In a letter sent by Senator Janet Yellen to the Treasury Secretary, Brown asked the Council to assess “whether and to what extent the collection and sale of consumer data by financial institutions poses a systemic threat to U.S. financial stability and security.”

He continued that he has long expressed serious concerns about the potential risks associated with the sale of consumer financial data, and that “the vast amount of personal consumer data to which financial institutions have access and can legally sell or otherwise disclose to commercial entities and data brokers creates an opportunity for malicious actors to obtain and use that information for their own purposes.”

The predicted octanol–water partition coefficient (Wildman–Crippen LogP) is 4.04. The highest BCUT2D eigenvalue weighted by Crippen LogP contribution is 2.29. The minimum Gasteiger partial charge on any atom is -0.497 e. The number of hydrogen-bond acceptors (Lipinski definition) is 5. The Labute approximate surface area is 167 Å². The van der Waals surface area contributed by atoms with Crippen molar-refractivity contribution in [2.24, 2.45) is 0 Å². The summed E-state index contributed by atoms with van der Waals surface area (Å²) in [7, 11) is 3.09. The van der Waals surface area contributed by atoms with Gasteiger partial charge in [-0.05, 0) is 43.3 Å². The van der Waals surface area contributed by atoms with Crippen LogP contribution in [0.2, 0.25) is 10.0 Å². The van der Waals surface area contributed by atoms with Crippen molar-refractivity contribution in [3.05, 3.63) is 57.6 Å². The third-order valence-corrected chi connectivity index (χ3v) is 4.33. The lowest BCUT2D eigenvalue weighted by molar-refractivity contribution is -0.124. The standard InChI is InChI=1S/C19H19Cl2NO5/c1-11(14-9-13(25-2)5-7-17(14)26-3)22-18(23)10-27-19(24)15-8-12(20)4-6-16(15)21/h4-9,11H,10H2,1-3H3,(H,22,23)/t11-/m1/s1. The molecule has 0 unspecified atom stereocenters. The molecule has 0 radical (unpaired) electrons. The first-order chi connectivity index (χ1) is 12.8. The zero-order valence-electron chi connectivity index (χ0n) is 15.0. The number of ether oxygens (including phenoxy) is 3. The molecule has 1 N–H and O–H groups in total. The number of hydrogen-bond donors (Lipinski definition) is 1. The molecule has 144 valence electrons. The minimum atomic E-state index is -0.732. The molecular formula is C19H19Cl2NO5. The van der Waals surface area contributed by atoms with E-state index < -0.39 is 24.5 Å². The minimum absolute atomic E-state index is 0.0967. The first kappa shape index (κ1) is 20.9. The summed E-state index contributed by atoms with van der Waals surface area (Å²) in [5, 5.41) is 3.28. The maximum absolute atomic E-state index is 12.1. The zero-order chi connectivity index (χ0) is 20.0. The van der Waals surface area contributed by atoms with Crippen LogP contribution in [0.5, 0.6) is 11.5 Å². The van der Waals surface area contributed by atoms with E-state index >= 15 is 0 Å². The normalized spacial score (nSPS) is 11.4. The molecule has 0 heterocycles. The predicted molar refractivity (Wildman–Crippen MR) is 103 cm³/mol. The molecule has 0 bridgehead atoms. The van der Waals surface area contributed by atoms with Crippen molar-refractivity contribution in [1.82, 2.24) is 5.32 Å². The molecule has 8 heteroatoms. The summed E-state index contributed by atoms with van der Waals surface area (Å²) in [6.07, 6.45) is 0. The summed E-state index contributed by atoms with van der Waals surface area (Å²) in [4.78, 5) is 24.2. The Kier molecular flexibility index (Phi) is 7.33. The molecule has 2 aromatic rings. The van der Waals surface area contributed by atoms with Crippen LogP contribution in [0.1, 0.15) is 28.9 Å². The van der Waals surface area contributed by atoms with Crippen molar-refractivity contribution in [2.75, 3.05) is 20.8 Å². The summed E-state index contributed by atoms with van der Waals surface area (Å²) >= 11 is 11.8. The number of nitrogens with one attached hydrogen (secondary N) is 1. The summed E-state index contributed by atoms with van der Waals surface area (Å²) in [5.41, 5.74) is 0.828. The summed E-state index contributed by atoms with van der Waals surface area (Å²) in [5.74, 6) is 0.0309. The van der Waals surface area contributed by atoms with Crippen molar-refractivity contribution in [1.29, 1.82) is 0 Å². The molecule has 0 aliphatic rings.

“The collection and sale of consumer financial data also opens the door to other abusive purposes, including using the data to determine consumer tolerance for price increases or using certain individuals’ cost structures for blackmail or ransomware.”

Earlier this year, Brown made headlines by criticizing “fintech companies that want to act like banks.”

He told Insider that these companies, often unbanked, don’t offer “the consumer protections and safeguards that real banks should adhere to,” putting people’s money at risk. “Consumers should not have their accounts blocked without access to their money to buy groceries, pay bills or pay rent.”

Unlike the approach taken in Europe, the U.K., Australia, Singapore and elsewhere, there is no mandatory sharing of consumer data between banks, also known as open banking. Financial technology marketers such as Plaid are encouraging the development and implementation of a regulatory framework under Section 1033 of the Dodd-Frank Act.